Isak Tumetir, head of the Cultural Heritage Museum of Pasir Angin site, Cibungbulang, Bogor, who also coordinates Bogor’s archeological site caretakers, said the presence of this inscripted stone in Ciaruteun confirmed the existence of Tarumanegara.
“However, the history of Tarumanegara has not yet been fully compiled because we only have inscriptions as sources, and the other archeological relics only provide vague information. The inscriptions do not mention when exactly the Tarumanegara kingdom ended,” said Isak.
According to Isak, various artifacts of the metal age have also been found in Bogor. An excavation conducted by Arkenas in Pasir Angin village from 1970 to 1975 unearthed stone, iron, bronze, obsidian and glass relics besides different kinds of earthenware.
Rare piece: A statue of an elephant was rescued from the Gunung Karang area near Bogor in 1984.
Among the artifacts were bronze axes in the form of swallow tails, swords, bronze sticks, pendants, beads, spearheads, iron axes and square adzes. All the objects were scattered around monoliths and belonged to prehistoric times. Most of the artefacts discovered including a gold mask are now kept at Arkenas in Jakarta.
Pasir Angin is believed to have been an archeological site occupied in the early metal age of Indonesia around 600-200 BCE. This was supported by the outcome of a provisional analysis of 12 carbon samples sent to Australia National University (ANU) in Canberra, four of them producing an absolute dating range from 1,000 BCE to 1,000 CE.
In 1984, the Bogor regency’s Education and Culture Office personnel rescued several dwarapala (gatekeeper) and two elephant statues from Mt. Karang, Ciampea, Bogor, after receiving reports from residents digging for stones in the area. Based on research, it is believed the sculptures date back to the kingdom of Tarumanegara and are now kept at the Cultural Heritage Museum of Pasir Angin Site.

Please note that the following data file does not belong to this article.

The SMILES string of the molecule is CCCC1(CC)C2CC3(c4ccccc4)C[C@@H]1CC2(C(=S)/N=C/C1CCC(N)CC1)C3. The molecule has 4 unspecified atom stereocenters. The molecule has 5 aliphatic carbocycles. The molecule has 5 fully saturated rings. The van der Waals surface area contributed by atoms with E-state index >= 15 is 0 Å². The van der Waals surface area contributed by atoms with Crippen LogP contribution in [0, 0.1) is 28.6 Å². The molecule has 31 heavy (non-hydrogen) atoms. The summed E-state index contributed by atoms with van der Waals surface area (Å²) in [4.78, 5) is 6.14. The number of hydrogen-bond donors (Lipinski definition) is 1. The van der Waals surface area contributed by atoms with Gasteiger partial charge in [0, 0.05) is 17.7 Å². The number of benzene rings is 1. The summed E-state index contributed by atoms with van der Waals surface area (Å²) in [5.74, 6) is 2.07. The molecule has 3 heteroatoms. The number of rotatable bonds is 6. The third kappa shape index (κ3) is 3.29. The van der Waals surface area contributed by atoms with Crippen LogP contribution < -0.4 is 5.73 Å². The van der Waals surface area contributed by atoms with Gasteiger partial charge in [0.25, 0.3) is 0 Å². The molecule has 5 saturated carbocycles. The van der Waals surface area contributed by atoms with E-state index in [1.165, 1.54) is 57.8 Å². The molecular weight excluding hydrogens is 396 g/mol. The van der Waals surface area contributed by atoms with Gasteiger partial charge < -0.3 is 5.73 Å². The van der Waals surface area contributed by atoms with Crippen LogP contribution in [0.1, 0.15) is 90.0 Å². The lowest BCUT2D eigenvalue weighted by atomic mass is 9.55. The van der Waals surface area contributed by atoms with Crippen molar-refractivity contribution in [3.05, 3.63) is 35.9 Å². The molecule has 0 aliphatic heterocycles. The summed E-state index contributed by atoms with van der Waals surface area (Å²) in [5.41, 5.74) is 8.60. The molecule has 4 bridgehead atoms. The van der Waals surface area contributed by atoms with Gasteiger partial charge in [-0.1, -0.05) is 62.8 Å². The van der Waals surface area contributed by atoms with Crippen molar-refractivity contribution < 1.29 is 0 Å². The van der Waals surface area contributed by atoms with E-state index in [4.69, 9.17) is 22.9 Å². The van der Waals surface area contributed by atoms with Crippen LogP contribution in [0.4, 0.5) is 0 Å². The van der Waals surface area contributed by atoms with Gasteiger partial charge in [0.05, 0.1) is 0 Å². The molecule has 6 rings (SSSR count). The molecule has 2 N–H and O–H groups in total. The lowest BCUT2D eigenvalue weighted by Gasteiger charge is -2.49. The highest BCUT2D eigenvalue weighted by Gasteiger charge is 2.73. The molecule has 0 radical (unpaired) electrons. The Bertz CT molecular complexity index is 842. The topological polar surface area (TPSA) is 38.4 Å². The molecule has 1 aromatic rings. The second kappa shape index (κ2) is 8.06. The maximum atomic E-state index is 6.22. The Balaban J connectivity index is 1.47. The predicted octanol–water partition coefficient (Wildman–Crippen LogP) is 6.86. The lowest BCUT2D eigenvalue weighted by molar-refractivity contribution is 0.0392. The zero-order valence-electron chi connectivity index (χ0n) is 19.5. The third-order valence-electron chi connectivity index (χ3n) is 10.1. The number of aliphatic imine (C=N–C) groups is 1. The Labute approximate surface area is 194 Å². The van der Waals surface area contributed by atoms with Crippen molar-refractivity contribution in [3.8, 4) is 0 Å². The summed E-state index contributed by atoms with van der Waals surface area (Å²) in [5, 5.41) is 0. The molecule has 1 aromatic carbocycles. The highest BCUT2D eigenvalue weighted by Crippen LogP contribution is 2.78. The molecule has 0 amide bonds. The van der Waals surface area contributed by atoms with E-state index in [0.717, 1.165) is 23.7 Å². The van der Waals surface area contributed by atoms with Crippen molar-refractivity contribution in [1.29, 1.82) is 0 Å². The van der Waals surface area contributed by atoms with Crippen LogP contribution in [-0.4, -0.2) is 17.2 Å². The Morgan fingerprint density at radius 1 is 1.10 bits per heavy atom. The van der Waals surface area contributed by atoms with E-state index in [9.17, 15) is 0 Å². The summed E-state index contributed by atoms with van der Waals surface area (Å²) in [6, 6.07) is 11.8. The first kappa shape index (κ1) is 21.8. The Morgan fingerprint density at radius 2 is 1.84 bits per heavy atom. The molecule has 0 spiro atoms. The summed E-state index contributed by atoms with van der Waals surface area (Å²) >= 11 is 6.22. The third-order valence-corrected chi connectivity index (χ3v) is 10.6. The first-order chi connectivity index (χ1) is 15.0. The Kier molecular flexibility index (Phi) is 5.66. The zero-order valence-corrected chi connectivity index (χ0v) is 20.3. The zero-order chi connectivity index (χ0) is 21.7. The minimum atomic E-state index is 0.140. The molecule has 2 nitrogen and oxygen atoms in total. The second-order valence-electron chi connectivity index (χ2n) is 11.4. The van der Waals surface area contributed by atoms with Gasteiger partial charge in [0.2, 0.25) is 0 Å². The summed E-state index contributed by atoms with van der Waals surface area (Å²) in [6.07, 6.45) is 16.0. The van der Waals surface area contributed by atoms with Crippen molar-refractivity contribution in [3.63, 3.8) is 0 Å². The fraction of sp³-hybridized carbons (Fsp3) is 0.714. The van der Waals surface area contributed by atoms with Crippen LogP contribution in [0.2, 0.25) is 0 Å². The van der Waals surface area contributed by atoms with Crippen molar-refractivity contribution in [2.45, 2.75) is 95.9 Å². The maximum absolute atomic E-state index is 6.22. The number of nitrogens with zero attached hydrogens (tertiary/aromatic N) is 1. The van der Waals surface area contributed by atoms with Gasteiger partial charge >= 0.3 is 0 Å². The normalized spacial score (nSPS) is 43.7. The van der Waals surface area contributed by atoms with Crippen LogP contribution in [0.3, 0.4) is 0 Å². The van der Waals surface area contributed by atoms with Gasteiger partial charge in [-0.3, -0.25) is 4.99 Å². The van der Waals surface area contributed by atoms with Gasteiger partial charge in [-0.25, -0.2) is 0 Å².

One of the elephant figures remains in the yard of the Ciampea district education technical office, because Bogor regency’s Culture and Tourism Office lacked the funds to transport it to the museum.
“To maintain the diverse artifacts and inscriptions, we can’t work on our own and need relevant parties to be involved, including the Bogor regency. Some relics have not been properly handled like the Pasir Muara inscription and the elephant statue left in Ciampea, as a result of a lack of funds.
It’s hard to rely only on the Archeological Heritage Conservation Center in Serang as it also takes care of artifacts in Jakarta, Banten and Lampung,” added Isak.
In the meantime, the secretary of Bogor regency’s Culture and Tourism Office, Baehaki, said his agency had filed a request for financial aid with the provincial government of West Java to move Pasir Muara inscription from Cianteun River, in view of the autonomy status of this regency so that it is responsible for the maintenance of its various kinds of cultural heritage.
“We’re planning to lift Pasir Muara inscription from Cianteun River in 2011 and also move the elephant statue now left in the yard of the Ciampea district education technical office,” said Baehaki.
— Photos by JP/Theresia Sufa